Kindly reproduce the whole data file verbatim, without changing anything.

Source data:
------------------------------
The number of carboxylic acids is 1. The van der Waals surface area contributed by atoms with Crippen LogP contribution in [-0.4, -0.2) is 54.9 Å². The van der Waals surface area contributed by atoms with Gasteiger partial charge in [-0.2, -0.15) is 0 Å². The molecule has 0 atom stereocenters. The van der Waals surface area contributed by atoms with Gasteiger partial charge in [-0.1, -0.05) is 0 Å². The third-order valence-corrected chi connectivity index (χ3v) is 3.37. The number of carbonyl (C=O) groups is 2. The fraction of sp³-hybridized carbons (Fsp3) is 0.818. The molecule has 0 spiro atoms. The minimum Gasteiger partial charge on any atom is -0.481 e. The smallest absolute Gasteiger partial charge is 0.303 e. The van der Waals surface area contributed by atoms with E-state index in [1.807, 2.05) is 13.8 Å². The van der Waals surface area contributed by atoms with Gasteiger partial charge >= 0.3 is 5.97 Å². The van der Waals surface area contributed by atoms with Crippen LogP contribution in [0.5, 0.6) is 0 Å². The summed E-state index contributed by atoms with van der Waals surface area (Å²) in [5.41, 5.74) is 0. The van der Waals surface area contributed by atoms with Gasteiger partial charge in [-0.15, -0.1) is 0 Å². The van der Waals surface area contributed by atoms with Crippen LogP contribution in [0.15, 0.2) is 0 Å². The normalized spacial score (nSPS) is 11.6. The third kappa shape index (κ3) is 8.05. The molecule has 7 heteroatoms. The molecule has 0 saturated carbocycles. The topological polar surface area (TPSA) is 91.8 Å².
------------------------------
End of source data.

The number of carboxylic acids is 1. The van der Waals surface area contributed by atoms with Crippen LogP contribution in [-0.4, -0.2) is 54.9 Å². The van der Waals surface area contributed by atoms with Gasteiger partial charge in [-0.2, -0.15) is 0 Å². The molecule has 0 atom stereocenters. The van der Waals surface area contributed by atoms with Gasteiger partial charge in [-0.1, -0.05) is 0 Å². The third-order valence-corrected chi connectivity index (χ3v) is 3.37. The number of carbonyl (C=O) groups is 2. The fraction of sp³-hybridized carbons (Fsp3) is 0.818. The molecule has 0 spiro atoms. The minimum Gasteiger partial charge on any atom is -0.481 e. The smallest absolute Gasteiger partial charge is 0.303 e. The van der Waals surface area contributed by atoms with E-state index in [1.807, 2.05) is 13.8 Å². The van der Waals surface area contributed by atoms with Gasteiger partial charge >= 0.3 is 5.97 Å². The van der Waals surface area contributed by atoms with Crippen LogP contribution in [0.5, 0.6) is 0 Å². The summed E-state index contributed by atoms with van der Waals surface area (Å²) in [5.41, 5.74) is 0. The van der Waals surface area contributed by atoms with Gasteiger partial charge in [-0.15, -0.1) is 0 Å². The van der Waals surface area contributed by atoms with Crippen LogP contribution in [0.15, 0.2) is 0 Å². The normalized spacial score (nSPS) is 11.6. The third kappa shape index (κ3) is 8.05. The molecule has 7 heteroatoms. The molecule has 0 saturated carbocycles. The topological polar surface area (TPSA) is 91.8 Å².